Tag Archives: Mike Birbiglia

Don’t Think Twice

Don’t Think Twice is a comedy about an improv troupe, written and directed by a very talented stand-up comic named Mike Birbiglia. His previous film, Sleepwalk With Me, was ripped right from a popular stand-up routine of his, but Don’t Think Twice is really its own story, and while Birbiglia plays a role, he also shares screen time with a talented cast.

The improv troupe, who call themselves The Commune, consists of Matt (Birbiglia), Sam (Gillian Jacobs), Allison (Kate Micucci), Lindsay (Tami Sagher), Bill (Chris Gethard) , and DON'T THINK TWICE, back, from left: Tami Sagher, Mike Birbiglia, Chris Gethard, Kate Micucci, 2016.Jack (Keegan-Michael Key). They’re a really solid group who perform really well together, but their NYC theatre is struggling to stay open, and everyone’s chasing their own dream of performing on Weekend Live (an exact replica of SNL).

The movie is quite smartly written. Sam and Jack, a couple, are chosen by Weekend Live’s people to come in for an audition. Their friends, filled with achy jealousy, do their best to support and congratulate their luck. But how long can that tenuous brave face hold, especially if one of them is actually cast, and realizes the one thing that every one of them has been yearning for?  Don’t Think Twice is bittersweet. It’s about pursuing your dreams, but also about the cost of actually having them come true.

The cast really sells this stuff. They trained in improv together (Gillian Jacobs was a complete noob) for weeks in order to then be filmed in front of audiences. The result is spontaneous and often quite funny. But the movie itself is not full of “jokes” but finds it laughs in the webbing of the characters.

Chris Gethard is an improv junkie, a member of the Upright Citizens Brigade since 2000, and as an offshoot of that, the host of his own show, aptly named The Chris Gethard Show, which is wildly chaotic and fun. He was a guest writer on SNL for one episode.

After performing with legendary improv troupe Second City (Chicago), Keegan-Michael Key appeared on MADtv, cast against Jordan Peele with the intention that FOX would choose between them and only have one (token) black cast member. Both were riotous and proved their worth, and so they both stayed on, creating a lasting partnership. They produced Key & Peele sketches for Comedy  Central for 5 seasons, and wrote a movie together this year, called Keanu.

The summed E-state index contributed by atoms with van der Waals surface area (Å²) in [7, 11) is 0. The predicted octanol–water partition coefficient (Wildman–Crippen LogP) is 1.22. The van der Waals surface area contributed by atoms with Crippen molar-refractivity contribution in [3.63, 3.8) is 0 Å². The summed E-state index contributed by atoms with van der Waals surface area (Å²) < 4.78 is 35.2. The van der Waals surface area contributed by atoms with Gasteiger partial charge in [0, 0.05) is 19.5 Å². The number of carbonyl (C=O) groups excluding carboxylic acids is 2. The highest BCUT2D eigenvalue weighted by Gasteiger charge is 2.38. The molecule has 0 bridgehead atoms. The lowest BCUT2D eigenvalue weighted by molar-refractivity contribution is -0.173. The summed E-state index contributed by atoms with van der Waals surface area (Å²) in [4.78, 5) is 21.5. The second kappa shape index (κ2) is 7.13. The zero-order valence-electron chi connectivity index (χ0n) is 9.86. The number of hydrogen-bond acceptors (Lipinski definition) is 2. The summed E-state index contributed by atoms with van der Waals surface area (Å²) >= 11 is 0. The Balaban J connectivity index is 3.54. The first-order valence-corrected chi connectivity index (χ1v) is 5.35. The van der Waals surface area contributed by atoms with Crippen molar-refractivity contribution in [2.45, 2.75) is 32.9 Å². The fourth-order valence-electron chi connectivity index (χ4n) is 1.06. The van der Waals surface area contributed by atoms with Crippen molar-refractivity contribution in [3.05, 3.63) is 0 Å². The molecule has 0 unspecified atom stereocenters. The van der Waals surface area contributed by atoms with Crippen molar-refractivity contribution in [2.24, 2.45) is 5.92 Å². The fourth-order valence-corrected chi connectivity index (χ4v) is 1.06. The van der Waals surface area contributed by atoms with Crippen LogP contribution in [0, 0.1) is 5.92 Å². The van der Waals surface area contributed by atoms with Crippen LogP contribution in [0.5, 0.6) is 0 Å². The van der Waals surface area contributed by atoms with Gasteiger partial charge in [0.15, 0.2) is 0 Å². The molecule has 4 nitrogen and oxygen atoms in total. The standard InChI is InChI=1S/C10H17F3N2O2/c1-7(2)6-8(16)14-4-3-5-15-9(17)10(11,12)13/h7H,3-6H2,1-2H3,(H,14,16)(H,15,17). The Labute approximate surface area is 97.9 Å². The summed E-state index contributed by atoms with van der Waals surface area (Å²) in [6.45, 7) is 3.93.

Tami Sagher was also a member of Chicago’s Second City. She’s been nominated for 4 dont-think-twice-99ddb592-9a20-4056-aa36-ced9ae9ea4dfWriters Guild of America Awards; 3 for MADtv, and 1 for 30 Rock. She’s also written for Psych, How I Met Your Mother, and Inside Amy Schumer, and produced for Bored to Death, Girls, and The Michael J. Fox Show.

Kate Micucci you  may recognize as one half of the musical-comedy duo Garfunkel and Oates (she’s Oates, if that’s not obvious). They perform everywhere, including regularly on your television (and on Netflix!), and the Upright Citizens Brigade Theatre in L.A. (beginning to see a theme here?). She’s been on Scrubs and The Big Bang Theory.

Gillian Jacobs is along for the ride. You may have a softer spot for her if you watched her on Community, but I know her from the Netflix original series Love, where she played the world’s most obnoxious character (or possibly the second most – the guy she plays opposite is just as bad and I could never decide who was worse), and I continue to hate her for it to this day.

Together though, they coalesce into a strong unit that makes this movie feel real. Birbiglia is showing aptitude in his direction, and the writing backs up a talented cast. There’s an intimacy here that can’t be faked, and a truth that elevates this film from just laugh-out-loud funny to heartfelt honesty at times, and biting satire at others. Don’t Think Twice currently enjoys a 99% approval rating from Rotten Tomatoes, which makes this movie higher rated than La La Land (93%), Fences (95%),  Manchester by the Sea (97%), or Moonlight (98%). Is it actually better than those movies? No. But it’s well done, funnier than most big-release comedies this year, and it’s made with a clear love of a uniquely American art form.

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